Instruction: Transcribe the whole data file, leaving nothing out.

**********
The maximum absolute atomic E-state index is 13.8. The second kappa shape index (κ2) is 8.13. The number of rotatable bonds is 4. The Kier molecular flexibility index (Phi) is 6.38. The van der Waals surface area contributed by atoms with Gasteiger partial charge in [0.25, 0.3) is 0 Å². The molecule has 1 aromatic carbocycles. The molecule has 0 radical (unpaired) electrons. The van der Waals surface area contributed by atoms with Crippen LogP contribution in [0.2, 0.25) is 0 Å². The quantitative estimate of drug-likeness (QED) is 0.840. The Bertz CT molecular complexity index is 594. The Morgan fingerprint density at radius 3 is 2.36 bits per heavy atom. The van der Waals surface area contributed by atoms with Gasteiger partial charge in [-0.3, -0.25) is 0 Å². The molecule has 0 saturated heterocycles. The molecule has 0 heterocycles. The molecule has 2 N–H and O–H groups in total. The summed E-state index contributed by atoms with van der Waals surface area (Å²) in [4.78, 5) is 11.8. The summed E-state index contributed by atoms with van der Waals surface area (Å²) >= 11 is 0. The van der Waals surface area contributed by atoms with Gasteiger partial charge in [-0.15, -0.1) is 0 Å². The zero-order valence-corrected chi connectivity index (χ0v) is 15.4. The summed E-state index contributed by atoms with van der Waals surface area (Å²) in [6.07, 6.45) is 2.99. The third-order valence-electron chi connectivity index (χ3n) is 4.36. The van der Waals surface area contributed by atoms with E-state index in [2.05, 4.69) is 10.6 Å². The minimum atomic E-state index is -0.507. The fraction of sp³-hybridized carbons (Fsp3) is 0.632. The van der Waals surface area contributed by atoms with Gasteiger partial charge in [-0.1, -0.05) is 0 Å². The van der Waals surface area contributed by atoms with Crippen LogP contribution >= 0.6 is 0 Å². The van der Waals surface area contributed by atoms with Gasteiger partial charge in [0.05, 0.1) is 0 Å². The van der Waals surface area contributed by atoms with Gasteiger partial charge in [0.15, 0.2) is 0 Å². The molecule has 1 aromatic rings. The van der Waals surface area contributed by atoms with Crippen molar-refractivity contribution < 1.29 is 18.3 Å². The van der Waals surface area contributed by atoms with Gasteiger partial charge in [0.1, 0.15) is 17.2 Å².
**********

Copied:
The maximum absolute atomic E-state index is 13.8. The second kappa shape index (κ2) is 8.13. The number of rotatable bonds is 4. The Kier molecular flexibility index (Phi) is 6.38. The van der Waals surface area contributed by atoms with Gasteiger partial charge in [0.25, 0.3) is 0 Å². The molecule has 1 aromatic carbocycles. The molecule has 0 radical (unpaired) electrons. The van der Waals surface area contributed by atoms with Crippen LogP contribution in [0.2, 0.25) is 0 Å². The quantitative estimate of drug-likeness (QED) is 0.840. The Bertz CT molecular complexity index is 594. The Morgan fingerprint density at radius 3 is 2.36 bits per heavy atom. The van der Waals surface area contributed by atoms with Gasteiger partial charge in [-0.3, -0.25) is 0 Å². The molecule has 0 saturated heterocycles. The molecule has 0 heterocycles. The molecule has 2 N–H and O–H groups in total. The summed E-state index contributed by atoms with van der Waals surface area (Å²) in [4.78, 5) is 11.8. The summed E-state index contributed by atoms with van der Waals surface area (Å²) >= 11 is 0. The van der Waals surface area contributed by atoms with Gasteiger partial charge in [-0.15, -0.1) is 0 Å². The zero-order valence-corrected chi connectivity index (χ0v) is 15.4. The summed E-state index contributed by atoms with van der Waals surface area (Å²) in [6.07, 6.45) is 2.99. The third-order valence-electron chi connectivity index (χ3n) is 4.36. The van der Waals surface area contributed by atoms with E-state index in [2.05, 4.69) is 10.6 Å². The minimum atomic E-state index is -0.507. The fraction of sp³-hybridized carbons (Fsp3) is 0.632. The van der Waals surface area contributed by atoms with Gasteiger partial charge in [-0.1, -0.05) is 0 Å². The van der Waals surface area contributed by atoms with Crippen LogP contribution >= 0.6 is 0 Å². The van der Waals surface area contributed by atoms with Gasteiger partial charge in [0.05, 0.1) is 0 Å². The van der Waals surface area contributed by atoms with Gasteiger partial charge in [0.15, 0.2) is 0 Å². The molecule has 1 aromatic rings. The van der Waals surface area contributed by atoms with Crippen molar-refractivity contribution < 1.29 is 18.3 Å². The van der Waals surface area contributed by atoms with Gasteiger partial charge in [0.1, 0.15) is 17.2 Å².